You should try to connect with your cat through daily routines and rhythms in life. It certainly helps tremendously if you have a routine life which sounds boring but as you know cat like routine. Routines help the connection because you end up doing things together at the same times. This facilitates mutual understanding.
The basic meow
What you’ve got to understand (everyone does) is when your cat wants something and the vocalisations for that is the meow. The meow varies a lot between individual cats but is, in essence, a request.
Agitation, distress, stress – key emotions
You should understand when your cat is becoming agitated for whatever reason and particularly for reasons of how we interact with them. A lot of cat caregivers inadvertently agitate their cat which can lead to “bad cat behaviour” which it’s not. It is simply a natural, instinctive and feline reaction. That’s where the understanding as to come in.
The classic is mishandling a cat through over-petting or a child being two rumbustious with a cat provoking a swipe by the cat and a scratch. Try to understand cat aggression through the eyes of the cat. I see a lot of people analyze cat behaviour as if they are analysing human behavior. That’s what I mean about anthropocentrism.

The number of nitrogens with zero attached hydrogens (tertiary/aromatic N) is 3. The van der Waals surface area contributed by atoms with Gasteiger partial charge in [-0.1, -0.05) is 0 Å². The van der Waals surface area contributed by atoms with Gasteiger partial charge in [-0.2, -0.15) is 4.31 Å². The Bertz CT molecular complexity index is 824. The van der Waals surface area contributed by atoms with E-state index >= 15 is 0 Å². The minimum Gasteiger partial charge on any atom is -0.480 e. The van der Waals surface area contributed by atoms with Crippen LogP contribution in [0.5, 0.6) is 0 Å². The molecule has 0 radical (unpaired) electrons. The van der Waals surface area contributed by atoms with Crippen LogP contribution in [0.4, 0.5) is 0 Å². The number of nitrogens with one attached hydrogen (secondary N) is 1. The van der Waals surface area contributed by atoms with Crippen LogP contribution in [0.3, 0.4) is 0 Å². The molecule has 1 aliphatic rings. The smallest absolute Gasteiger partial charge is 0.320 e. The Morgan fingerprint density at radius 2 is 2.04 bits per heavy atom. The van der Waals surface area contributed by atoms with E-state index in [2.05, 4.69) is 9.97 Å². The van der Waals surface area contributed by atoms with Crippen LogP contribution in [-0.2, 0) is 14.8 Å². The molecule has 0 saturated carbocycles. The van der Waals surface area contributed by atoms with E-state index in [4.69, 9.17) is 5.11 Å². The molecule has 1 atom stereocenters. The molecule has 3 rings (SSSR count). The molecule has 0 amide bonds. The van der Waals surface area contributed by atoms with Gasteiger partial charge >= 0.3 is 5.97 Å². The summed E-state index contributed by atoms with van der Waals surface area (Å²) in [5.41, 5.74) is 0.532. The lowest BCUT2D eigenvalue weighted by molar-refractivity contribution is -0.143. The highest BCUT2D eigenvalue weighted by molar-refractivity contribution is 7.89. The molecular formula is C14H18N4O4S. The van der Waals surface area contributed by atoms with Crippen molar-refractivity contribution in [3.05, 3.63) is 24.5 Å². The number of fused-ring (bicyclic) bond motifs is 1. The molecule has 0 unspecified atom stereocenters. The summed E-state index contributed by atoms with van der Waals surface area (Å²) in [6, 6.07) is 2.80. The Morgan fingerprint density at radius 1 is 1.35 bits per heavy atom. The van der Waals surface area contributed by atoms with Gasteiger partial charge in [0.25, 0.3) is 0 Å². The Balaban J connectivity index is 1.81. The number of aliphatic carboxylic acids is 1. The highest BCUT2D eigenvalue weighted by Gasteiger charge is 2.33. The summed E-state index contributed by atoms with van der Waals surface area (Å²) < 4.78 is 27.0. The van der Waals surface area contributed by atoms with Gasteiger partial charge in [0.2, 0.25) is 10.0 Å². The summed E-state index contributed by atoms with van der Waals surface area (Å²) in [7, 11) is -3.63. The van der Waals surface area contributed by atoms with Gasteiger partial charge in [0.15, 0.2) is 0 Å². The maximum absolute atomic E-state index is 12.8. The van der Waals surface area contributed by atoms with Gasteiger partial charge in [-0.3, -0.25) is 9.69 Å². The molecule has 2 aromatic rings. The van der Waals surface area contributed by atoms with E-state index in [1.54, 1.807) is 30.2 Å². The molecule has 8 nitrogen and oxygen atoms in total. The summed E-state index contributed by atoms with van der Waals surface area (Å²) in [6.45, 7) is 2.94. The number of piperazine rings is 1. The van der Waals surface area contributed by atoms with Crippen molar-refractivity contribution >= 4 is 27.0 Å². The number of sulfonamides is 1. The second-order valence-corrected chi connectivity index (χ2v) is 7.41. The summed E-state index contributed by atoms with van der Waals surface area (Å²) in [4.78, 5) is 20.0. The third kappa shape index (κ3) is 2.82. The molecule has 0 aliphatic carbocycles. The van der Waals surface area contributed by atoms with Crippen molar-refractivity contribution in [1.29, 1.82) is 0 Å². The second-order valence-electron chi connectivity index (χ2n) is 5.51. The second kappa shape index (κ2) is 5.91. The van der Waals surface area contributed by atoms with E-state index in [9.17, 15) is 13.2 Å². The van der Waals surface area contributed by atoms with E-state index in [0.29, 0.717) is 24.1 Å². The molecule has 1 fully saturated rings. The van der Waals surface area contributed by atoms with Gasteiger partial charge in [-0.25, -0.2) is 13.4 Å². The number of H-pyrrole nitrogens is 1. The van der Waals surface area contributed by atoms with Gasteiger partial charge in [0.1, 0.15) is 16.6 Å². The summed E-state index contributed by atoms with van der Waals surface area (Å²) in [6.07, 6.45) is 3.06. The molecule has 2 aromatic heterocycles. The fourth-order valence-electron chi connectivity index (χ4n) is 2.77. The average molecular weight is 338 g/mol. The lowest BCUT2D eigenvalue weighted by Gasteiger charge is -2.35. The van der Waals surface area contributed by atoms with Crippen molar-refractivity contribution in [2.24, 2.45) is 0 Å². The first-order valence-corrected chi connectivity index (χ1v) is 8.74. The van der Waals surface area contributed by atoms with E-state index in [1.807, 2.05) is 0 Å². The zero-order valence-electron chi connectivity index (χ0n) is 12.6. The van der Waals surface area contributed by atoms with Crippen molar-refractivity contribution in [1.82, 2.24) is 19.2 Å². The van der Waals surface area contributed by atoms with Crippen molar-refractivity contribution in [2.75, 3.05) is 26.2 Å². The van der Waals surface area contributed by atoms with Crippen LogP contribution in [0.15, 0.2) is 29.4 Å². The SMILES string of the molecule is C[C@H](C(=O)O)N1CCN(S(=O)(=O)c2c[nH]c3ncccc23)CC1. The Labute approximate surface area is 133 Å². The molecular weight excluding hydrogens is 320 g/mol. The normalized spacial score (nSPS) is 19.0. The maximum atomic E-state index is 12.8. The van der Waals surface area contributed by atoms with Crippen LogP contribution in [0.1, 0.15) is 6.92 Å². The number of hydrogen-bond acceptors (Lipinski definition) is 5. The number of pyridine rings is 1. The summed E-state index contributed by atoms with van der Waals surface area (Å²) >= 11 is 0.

The cat’s so-called “independence” is misunderstood. They aren’t independent. They depend on us because they live in our world. I don’t think that you can successfully live with a domestic cat if you are away from the home all day every day from dawn till dusk. It’s likely to produce separation anxiety in your cat and consequential health problems probably. This is not a criticism of people who try to achieve this but I think people should reflect seriously on whether they are in a position to adopt a cat at a certain point in their working lives. Sometimes people are simply not able to meet their cat’s needs not because they are negligent or careless but because they have stronger alternative obligations.